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While the Town of Botwood is geographically confined within a small area, its history is reminiscent of a community ten times its size.  Botwood’s history has not only played an important role in the development of Newfoundland, but also that of the world.  Presented here is a semi-brief synopsis of Botwood’s history, from its early days in the 1800’s, to the waning days of World War II.

Botwood’s Early History     

Long before the settlement now known as Botwood was established, another group of people were traversing through the area: The Beothuk Indians.  The Beothuk Indians were the first North American Indians to be encountered by European explorers.  The custom of painting their bodies, clothing, and practically everything they owned with red ochre led to the early explorers calling them the Red Indians.  This misnomer was subsequently applied to all North American Tribes.  They were a hunting and gathering people who maintained a yearly cycle of movement between the coast and the deep interior.
As a steady tide of European explorers ventured to Newfoundland in search of resources and began to establish settlements throughout the province, clashes with the native peoples of the land were almost inevitable.  Open conflict and retaliation with the new white intruders reduced the Beothuk population and their hunting territories.  Unfortunately, the long period of contact with Europeans, coupled with the introduction of tuberculosis, influenza, and other white diseases decimated their numbers as they did with most North American Native groups.  Sadly, the Beothuk population could not withstand the onslaught and were among the first native people to become extinct.

It was during this period that settlers established the community of Ship Cove, situated at the mouth of the Bay of Exploits.  A sheltered harbour, ample fishing grounds, and its close proximity to large woodland areas made the location ideal for a settlement.  It was also at this time that the Beothuk population was dwindling, and had become dangerously low.  The Newfoundland Government decided to send expeditions into the wilderness to find these Red Indians and bring them back into society, in an effort to teach them the English language and introduce them to some of the amenities of the Western World.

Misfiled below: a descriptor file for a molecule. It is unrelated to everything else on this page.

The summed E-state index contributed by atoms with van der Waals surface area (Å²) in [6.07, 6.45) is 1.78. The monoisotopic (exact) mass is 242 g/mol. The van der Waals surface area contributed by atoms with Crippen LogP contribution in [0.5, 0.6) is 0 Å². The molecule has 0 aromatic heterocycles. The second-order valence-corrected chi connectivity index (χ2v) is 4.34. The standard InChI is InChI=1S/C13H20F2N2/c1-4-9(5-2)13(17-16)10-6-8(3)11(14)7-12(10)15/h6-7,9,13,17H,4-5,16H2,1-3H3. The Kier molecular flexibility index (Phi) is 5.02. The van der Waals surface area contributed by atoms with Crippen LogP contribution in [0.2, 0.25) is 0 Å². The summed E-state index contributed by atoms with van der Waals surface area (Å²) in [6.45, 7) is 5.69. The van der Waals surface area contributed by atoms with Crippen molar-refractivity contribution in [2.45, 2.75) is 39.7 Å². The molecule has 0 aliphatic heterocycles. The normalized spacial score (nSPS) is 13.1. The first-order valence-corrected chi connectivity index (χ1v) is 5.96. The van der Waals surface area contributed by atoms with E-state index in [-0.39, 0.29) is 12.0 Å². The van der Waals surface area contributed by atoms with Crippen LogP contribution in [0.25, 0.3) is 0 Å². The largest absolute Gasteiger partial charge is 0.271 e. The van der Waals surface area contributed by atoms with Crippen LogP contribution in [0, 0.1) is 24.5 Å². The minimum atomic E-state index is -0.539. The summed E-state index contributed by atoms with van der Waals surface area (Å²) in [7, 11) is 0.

An expedition, led by John Peyton Jr., was organized to recover items stolen by the Beothuk, as well as to capture one of the Indians. On March 5, 1819 the small group came across a small encampment of Indians, and managed to capture a sole female, named Demasduit.  Demasduit managed to give her child to her husband, Nonasabasut, who fled into the forest.  He returned to rescue his wife and in the ensuing scuffle he was bayoneted and shot three times.
Demasduit, approximately 23 years old, was renamed by the English settlers with the month of her capture in mind, as the more famous Mary March.  Mary March who spent months with various dignitaries throughout Newfoundland as she was taught about the civilized world had unfortunately taken ill, and the Government’s ultimate goal, to establish relations with the Beothuk was in jeopardy.  Captain Buchan, aboard the H.M.S. Grasshopper, was charged with the safe return of Mary to her people at Red Indian Lake.  Mary, however, died of tuberculosis while on board ship in the Ship Cove harbour at 2pm on January 8, 1820.

Her coffin was taken up the river to Red Indian Lake and left for her people to find.  It was subsequently found and buried next to her husband and child.  The story of Mary March is a tragic one.  She is remembered not for what she did but for what was done to her.  Her story and particularly the incidents at the time of her capture encompassed the host of misunderstandings between the settlers and the Beothuk Indians.

Early Settlers     

The people who lived or worked in the Exploits River area between 1750-1830 came from varied backgrounds, from fishermen to military to clergy.  The furring and salmon industries were closely linked during the early settlement of the area, the fur trade being a secondary source of income for the settlers.  In summer, they resided on the coast for easy access to the salmon rivers but wintered inland in the more wooded, protected areas, hunting and fur trapping hare, fox, wolf, beaver, otter, and martin cat.